On occasion I’ve wondered just where on earth Terminal Degree is teaching. Now we know: a Mordecai Richler novel from the 1970s. Just read her story. I’ve never been at an academic gathering that got that badly out of control. But, as she says, nothing good happens after midnight, and we all know what happens when you mix alcohol and musicians.
We’ll just sort of assume that Loud Guy’s future in academia doesn’t look too good. But still, Terminal is left with a decidedly icky after-the-party vibe that has to do with the fact that she was a woman being hassled in that way that guys always seem to want to hassle women — shoving a stinky handful of crude up under her nose and seeing what she’ll do. Terminal asks a bunch of questions for which I have no good answer, but which I’ll throw out there for Dial M’s perceptive readership:
Do you laugh to show you’re “one of the boys?”
Or do you act disgusted by every crude statement?
Or smile and understand that “boys will be boys”?
Do you risk looking like a prude and leaving when the conversation gets too rough?
Or do you ask a bunch of half-drunk (or, in Loud Guy’s case, very drunk) guys to remember that you’re in the room?
Or do you wait for one of the guys to be a gentleman and change the topic, rescuing you from the discomfort?
And if you’re a feminist, and usually a strong woman, shouldn’t you be able to handle it yourself?
And why the hell are they grabbing your leg, anyhow?
Oh, right. Because you’re the only female in the room. And since you laughed at the first off-color joke, and since you’re willingly hanging out as the lone female in a room of men, your body must not be off limits, right?
Gene Simmons put Terry Gross to the NPR interview version of this; it’s interesting how she dealt with it. I heard an interview with her about the notorious Gene Simmons incident, and she said that she couldn’t just say “oh my goodness, Mr. Simmons, what a terrible thing to say!,” because that would have been to fall into the trap that Simmons had laid for her. I have to say, listening to the show, she’s pretty tough, and I suspect that Simmons has tried to suppress this interview not because he feels sorry for what he said but because he got his ass kicked. Like MF Doom says, he picked the wrong thug to test. But of course she didn’t have Simmons grabbing her leg in a room full of drunks, so the situation isn’t exactly parallel to Terminal’s.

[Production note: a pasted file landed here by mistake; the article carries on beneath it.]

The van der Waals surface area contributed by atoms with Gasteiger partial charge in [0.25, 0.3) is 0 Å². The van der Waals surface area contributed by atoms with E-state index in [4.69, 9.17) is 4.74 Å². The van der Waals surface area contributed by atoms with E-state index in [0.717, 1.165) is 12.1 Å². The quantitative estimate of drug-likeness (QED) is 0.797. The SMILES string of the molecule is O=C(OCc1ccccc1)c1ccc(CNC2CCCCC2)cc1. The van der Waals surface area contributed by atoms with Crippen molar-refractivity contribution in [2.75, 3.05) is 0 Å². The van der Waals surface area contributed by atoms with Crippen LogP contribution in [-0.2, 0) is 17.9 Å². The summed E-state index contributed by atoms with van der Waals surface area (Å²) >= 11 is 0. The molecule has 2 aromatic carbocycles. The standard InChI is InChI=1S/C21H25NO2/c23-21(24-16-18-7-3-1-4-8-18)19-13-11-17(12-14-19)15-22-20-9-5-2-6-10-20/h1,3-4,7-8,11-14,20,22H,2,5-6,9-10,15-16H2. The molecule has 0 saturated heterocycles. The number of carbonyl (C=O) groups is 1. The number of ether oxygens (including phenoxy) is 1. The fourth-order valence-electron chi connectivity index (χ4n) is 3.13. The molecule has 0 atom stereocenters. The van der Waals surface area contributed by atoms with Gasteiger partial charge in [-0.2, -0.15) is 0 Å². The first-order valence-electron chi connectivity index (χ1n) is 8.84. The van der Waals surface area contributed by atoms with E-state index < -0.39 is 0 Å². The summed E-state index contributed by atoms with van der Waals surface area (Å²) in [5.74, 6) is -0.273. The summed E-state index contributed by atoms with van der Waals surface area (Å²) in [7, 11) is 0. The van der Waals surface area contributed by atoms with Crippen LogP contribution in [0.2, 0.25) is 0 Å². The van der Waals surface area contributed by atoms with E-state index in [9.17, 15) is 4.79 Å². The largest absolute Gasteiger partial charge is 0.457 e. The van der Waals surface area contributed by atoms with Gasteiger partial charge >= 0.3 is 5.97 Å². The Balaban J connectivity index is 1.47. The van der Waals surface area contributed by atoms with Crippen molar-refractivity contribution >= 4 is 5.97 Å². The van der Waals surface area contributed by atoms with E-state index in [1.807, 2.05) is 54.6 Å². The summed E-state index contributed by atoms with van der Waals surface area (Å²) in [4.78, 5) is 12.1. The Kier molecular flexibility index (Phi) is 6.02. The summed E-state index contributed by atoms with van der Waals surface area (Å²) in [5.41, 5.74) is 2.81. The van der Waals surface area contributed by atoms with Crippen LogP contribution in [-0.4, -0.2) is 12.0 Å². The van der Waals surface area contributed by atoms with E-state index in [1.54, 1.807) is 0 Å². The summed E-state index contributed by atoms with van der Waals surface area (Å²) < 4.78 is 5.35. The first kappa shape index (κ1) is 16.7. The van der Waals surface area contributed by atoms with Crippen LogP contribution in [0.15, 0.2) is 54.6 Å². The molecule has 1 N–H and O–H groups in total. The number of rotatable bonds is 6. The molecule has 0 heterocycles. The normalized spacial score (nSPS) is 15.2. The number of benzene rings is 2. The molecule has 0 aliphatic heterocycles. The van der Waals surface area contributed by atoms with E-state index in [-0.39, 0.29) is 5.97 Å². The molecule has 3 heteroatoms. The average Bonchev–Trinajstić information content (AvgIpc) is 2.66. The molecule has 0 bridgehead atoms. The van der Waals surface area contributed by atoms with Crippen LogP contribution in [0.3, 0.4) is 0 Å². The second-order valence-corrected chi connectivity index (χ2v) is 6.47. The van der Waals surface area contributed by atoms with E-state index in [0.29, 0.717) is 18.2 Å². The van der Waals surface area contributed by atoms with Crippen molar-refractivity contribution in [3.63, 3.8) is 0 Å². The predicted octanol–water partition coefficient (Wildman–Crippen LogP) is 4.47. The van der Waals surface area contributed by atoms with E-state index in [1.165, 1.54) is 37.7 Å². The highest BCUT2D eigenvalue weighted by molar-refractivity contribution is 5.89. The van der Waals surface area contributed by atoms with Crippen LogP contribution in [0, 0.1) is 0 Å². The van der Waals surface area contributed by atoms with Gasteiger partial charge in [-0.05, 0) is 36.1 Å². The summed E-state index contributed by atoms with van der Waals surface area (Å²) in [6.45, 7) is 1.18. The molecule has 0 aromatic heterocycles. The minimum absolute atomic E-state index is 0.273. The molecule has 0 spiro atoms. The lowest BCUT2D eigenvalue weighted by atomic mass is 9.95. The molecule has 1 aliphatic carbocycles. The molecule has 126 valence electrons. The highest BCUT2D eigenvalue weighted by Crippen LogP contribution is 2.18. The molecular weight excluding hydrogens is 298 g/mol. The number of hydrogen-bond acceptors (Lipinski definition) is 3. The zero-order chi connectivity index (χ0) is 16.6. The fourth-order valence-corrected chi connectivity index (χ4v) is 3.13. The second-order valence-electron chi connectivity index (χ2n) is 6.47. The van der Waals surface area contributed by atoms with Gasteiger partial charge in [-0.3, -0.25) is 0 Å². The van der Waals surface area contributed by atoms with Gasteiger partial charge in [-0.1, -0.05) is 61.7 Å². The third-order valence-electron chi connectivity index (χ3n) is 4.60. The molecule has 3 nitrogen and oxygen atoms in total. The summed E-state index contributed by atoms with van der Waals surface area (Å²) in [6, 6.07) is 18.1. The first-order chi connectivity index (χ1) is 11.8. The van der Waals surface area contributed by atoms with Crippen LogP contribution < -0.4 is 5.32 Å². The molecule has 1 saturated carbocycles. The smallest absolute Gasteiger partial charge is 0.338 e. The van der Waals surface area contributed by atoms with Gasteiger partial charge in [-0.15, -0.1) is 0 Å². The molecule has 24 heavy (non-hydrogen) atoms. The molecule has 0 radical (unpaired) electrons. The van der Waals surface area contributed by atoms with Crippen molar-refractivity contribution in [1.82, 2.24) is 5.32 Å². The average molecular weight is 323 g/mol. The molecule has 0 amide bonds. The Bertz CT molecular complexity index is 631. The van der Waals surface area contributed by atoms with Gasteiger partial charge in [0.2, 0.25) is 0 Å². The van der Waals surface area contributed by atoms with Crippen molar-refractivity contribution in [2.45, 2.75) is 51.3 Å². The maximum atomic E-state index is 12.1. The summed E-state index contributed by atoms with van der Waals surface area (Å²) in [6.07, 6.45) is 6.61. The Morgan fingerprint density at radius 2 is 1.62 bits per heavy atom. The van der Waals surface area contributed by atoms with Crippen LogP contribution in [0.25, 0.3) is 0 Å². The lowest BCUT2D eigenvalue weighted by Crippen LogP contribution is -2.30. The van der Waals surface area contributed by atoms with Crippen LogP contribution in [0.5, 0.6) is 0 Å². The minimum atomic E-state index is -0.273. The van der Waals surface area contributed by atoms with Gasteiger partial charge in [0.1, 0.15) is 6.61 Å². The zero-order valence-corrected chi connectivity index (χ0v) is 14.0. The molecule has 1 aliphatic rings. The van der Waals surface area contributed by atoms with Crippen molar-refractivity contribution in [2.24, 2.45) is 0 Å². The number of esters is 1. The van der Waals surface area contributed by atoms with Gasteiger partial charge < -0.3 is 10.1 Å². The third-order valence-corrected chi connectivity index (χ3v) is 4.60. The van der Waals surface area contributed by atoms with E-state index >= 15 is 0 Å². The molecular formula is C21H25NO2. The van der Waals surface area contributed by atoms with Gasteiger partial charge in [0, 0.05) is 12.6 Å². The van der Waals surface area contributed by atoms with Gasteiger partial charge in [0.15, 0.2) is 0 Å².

My teaching assistant for the undergraduate music history sequence at UT last year used to talk to me about how students would test her in a different way. I’ve heard this from other graduate students — if you’re a woman, undergrads are constantly testing you to see if you’ll push back. My undergrad music history class had about 70 students, and the lecture hall had about three times that many seats, and of course they would always sit at the very back, which I hate, so I made them sit only in the first six rows. After a week they did this without my having to tell them to. But every time I went out of town and my TA would take the class, they’d be sitting at the back again, and she’d have to bring them down to the front all over. Of course, students are always testing their teachers anyway, whether you’re a man or a woman or a prof or a grad student, but this little detail stuck in my mind, because nothing quite like it ever happened to me in all the years I was a TA back in graduate school. I’m wondering what your collective experience on this is.